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Monday, 17 June 2013
Page: 5965


Mr KEENAN (Stirling) (16:24): The Crimes Legislation Amendment (Law Enforcement Integrity, Vulnerable Witness Protection and Other Measures) Bill 2013 deals with a number of measures, all of which are unrelated. I think that is a relatively disappointing aspect of it. It lumps together all of these things, some of which are benign and technical amendments but some of which require greater attention in the parliament. I will touch on each of the measures contained within this bill and explain the coalition's hesitation to support all of these measures without some further examination.

Schedule 1 includes amendments to ensure the effective operation of the Australian Commission for Law Enforcement Integrity. As stated in the bill's explanatory memorandum, the purpose of this schedule is to amend the Anti-Money Laundering and Counter-Terrorism Financing Act 2006 and the Law Enforcement Integrity Commissioner Act 2006. By doing this the bill seeks to improve the Integrity Commissioner's ability to access information held by the Australian Transaction Reports and Analysis Centre and to improve the ability of the Australian Commission for Law Enforcement Integrity to second employees of police forces who are not sworn police officers. This appears to be a relatively sensible thing for the government to be pursuing.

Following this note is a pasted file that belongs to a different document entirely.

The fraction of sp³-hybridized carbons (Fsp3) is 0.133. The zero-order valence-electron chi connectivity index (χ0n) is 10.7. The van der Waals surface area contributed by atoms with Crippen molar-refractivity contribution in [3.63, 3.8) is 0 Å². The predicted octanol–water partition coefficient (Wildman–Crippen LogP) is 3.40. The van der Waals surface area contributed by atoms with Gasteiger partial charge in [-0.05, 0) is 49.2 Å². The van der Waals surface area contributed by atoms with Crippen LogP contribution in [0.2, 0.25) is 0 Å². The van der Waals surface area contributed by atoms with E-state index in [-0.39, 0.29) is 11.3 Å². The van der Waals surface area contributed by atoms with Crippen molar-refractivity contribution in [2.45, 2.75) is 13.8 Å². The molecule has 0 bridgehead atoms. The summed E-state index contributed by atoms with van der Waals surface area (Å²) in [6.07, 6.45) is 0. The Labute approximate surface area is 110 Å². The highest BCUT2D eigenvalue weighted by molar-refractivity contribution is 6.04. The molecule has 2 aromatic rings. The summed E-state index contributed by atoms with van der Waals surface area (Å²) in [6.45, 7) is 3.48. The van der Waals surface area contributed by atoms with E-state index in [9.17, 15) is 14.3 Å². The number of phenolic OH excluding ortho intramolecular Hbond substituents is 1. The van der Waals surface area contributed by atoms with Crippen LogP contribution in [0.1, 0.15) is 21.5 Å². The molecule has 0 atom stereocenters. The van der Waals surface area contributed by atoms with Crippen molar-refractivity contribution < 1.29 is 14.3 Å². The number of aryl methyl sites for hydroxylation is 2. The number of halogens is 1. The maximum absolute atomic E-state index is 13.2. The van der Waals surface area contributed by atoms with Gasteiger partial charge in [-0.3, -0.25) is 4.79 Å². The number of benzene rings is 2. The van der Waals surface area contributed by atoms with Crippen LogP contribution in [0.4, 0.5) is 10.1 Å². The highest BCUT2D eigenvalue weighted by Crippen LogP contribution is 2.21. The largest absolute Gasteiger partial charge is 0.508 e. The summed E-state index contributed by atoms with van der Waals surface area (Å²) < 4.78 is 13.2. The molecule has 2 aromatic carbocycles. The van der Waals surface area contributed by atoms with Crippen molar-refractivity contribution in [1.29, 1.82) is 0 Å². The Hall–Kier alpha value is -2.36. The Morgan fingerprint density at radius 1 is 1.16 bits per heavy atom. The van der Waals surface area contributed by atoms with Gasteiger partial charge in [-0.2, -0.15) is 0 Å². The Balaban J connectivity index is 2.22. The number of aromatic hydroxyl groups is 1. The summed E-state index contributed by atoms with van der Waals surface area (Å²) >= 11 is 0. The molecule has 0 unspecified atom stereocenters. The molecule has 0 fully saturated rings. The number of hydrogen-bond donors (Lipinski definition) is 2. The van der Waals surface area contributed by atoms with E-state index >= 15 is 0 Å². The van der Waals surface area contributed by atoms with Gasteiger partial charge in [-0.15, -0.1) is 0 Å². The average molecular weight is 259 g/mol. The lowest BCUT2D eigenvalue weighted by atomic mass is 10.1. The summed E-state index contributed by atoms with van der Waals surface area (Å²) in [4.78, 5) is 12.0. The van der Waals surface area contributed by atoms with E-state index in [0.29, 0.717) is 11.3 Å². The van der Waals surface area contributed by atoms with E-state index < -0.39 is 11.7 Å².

Amendments contained within schedule 2 seek to support victims of slavery, slavery-like offences and people trafficking offences. The bill amends the Crimes Act and chapter 8 of the Criminal Code to ensure that victims and witnesses in Commonwealth criminal proceedings are afforded appropriate support and protection. This measure does enjoy the full support of the coalition, and any measures that we can take as a parliament to improve the prosecution and to support victims of what are very heinous crimes should be welcomed by all members in this place.

Schedule 3 seeks to make amendments regarding people smuggling. This particular schedule is of concern to the coalition. I will come back to our concerns once I have gone through the other couple of schedules.

Schedule 4 makes amendments to the Anti-Money Laundering and Counter-Terrorism Financing Act 2006. The purpose of these anti-money-laundering amendments to the act is to ensure that review of decisions of the Australian Transaction Reports and Analysis Centre is efficient and effective, strengthen existing offences and add the Clean Energy Regulator and the Integrity Commissioner of Tasmania as designated agencies. Schedule 4 amends the act to strengthen the Commonwealth anti-money-laundering legislation and counterterrorism finance and legislative framework.

Schedule 5 seeks to make amendments to facilitate assistance to the United Nations Mechanism for International Criminal Tribunals. This schedule of the bill will amend the International War Crimes Tribunals Act 1995 and the International Transfer of Prisoners Act 1997 to recognise the United Nations Residual Mechanism for International Criminal Tribunals. This is a reasonable amendment that ensures Australia can continue to provide assistance to these tribunals and therefore has the support of the coalition.